"In a stirring address, delivered in impeccable English to a crowd of more than 2,000, Zedillo evoked feelings of patriotism and pride in Mexican roots."
"I want to tell you that your untiring struggle (to conquer the United States) has all the respect and admiration of your brother and sister Mexcians south of the border."
Zedillo visits Chicago with message of reform
Tells U.S. Hispanics Mexicans hail their 'untiring struggle'
By S. Lynne Walker
COPLEY NEWS SERVICE July 24, 1997
CHICAGO -- Mexican President Ernesto Zedillo arrived in Chicago yesterday bearing a message for the American people. Political reform. Economic recovery. An overhaul of the judicial system. That, the president told his neighbors north of the border, is the transformation reshaping Mexico into a democratic, economically thriving nation.
Zedillo also arrived with a message for Mexicans living in the United States. "I want to tell you that your untiring struggle has all the respect and admiration of your brothers and sister Mexicans south of the border," Zedillo said last night in a speech to the National Council of La Raza.
In a stirring address, delivered in impeccable English to a crowd of more than 2,000, Zedillo evoked feelings of patriotism and pride in Mexican roots. Touching on themes ranging from the mistreatment of Mexican migrants in the United States to the "democratic fiesta" celebrated in Mexico in the wake of fair elections earlier this month, Zedillo urged the cheering audience to continue fighting for "dignity, equality and progress." He expressed outrage over revelations of abuses of deaf and mute Mexicans in New York, calling for "the most severe punishment" for those convicted of trafficking in disabled workers. Then Zedillo, relaxed and nattily attired in a tuxedo and black bow tie, reached out to his audience, speaking of the "brotherhood, cooperation and exchange" between Mexican communities on both sides of the border.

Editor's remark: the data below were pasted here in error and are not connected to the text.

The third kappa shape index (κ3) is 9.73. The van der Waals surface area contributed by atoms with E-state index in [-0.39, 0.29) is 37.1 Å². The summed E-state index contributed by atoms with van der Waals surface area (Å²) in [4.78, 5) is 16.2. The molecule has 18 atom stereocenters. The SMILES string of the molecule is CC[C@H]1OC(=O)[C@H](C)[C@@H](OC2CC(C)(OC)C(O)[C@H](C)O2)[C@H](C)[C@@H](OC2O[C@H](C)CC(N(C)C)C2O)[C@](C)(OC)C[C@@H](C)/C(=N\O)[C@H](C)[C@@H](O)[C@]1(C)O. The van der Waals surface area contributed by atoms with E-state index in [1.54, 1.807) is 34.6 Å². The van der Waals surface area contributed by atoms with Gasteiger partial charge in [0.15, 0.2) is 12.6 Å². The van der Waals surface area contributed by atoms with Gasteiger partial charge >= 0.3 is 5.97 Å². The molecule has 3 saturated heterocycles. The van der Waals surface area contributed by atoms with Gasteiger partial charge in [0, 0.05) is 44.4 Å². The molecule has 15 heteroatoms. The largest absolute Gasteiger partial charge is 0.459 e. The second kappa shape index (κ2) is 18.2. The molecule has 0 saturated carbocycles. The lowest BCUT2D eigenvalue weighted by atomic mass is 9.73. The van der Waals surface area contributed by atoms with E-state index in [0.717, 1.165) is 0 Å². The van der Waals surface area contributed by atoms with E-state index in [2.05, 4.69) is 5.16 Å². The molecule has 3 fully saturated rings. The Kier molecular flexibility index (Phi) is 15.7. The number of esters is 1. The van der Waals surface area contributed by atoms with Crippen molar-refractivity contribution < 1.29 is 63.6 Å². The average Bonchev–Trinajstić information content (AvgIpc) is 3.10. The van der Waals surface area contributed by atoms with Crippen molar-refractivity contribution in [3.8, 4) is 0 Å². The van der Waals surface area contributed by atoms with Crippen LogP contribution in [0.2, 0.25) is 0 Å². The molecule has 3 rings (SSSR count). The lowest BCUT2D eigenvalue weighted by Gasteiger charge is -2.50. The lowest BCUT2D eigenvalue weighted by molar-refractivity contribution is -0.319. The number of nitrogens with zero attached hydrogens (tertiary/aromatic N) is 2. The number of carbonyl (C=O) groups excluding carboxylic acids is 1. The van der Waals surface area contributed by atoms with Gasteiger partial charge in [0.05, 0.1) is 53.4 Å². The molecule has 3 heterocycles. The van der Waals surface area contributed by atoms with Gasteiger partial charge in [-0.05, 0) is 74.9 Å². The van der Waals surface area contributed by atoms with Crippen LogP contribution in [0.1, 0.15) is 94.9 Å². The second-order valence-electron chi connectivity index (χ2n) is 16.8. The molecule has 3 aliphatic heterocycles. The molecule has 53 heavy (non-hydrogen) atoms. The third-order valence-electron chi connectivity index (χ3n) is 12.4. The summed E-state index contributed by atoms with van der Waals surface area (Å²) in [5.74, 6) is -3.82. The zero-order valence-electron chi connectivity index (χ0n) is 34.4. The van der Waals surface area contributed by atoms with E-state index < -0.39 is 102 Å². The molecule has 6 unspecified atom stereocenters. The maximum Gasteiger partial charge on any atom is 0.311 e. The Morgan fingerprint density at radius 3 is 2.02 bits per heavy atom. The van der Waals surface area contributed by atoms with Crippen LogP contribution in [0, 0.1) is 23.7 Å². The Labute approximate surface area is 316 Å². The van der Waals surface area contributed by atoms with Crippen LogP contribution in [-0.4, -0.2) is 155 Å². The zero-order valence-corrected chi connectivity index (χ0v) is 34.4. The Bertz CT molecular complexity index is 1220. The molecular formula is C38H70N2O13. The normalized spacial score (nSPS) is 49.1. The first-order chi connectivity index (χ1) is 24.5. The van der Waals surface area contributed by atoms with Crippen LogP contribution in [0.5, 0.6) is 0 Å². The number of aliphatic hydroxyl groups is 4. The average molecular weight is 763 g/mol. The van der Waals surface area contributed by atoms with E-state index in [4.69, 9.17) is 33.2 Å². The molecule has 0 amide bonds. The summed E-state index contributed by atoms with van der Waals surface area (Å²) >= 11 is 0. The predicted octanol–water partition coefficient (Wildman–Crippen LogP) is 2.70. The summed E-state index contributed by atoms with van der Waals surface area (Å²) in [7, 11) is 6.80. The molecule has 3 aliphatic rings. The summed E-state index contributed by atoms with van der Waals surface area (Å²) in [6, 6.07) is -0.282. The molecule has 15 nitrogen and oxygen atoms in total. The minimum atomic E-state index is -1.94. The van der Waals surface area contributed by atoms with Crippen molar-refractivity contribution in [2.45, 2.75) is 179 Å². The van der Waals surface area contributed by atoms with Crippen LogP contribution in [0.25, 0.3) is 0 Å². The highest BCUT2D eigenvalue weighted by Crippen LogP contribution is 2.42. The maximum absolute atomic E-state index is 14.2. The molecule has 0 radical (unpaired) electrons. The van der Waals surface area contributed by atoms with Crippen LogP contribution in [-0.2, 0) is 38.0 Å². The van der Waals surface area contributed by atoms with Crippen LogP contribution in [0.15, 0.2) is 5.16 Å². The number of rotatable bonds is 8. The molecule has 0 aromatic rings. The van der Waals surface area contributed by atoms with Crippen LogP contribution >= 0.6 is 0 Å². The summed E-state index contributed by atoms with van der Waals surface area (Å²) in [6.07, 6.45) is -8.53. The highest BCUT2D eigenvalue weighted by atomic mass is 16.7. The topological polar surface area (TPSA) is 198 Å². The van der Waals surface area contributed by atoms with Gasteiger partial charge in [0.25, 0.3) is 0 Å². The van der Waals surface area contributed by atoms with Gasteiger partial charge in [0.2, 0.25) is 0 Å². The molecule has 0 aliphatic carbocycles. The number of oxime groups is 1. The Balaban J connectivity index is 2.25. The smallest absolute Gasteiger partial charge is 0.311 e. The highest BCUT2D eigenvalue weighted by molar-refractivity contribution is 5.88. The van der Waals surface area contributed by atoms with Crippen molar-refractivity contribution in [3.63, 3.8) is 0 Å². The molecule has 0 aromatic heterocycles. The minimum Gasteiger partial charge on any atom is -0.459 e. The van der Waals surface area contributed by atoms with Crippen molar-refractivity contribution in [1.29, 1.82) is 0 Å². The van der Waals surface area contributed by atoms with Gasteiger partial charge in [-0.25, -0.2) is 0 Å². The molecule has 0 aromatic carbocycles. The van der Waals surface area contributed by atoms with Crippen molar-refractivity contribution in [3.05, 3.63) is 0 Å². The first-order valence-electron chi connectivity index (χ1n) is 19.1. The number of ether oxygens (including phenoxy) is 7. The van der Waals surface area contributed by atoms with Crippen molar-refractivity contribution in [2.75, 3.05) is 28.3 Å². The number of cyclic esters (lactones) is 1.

Zedillo's speech to National Council of La Raza, an organization of Hispanic advocacy groups holding its annual convention in Chicago, marked the first time a Mexican president has spoken before a U.S. Hispanic convention. His two-day trip to Chicago, which includes meetings with financial barons in this Midwest city and a session with Mexicans living in Illinois, is part of the Zedillo administration's effort to change Mexico's image as a corrupt, economically deprived nation at the southern border of the United States. Almost three years after being elected president, Zedillo wants to remind people in the United States and Mexico that he's delivering on his promises to bring economic stability and a "new democracy" to his country.
"We Mexicans are constructing a political culture of tolerance, moderation and understanding," he said during last night's speech. "We know that the stronger we are in our fundamental values the stronger we will be and the more respected we will be throughout the world." He also said Mexico is entering a new economic phase. "We have overcome the crisis that stalled the economy at the end of 1994 much sooner than anyone previously expected," he said. But Zedillo said the country's economic recovery must have a "human face." "A face for the thousands of people who demand good employment and better salaries," he said. "A human face for families that demand reliable health care and quality education for their children. A human face for the most needy, for all those Mexicans who demand real opportunities and who deserve to hope."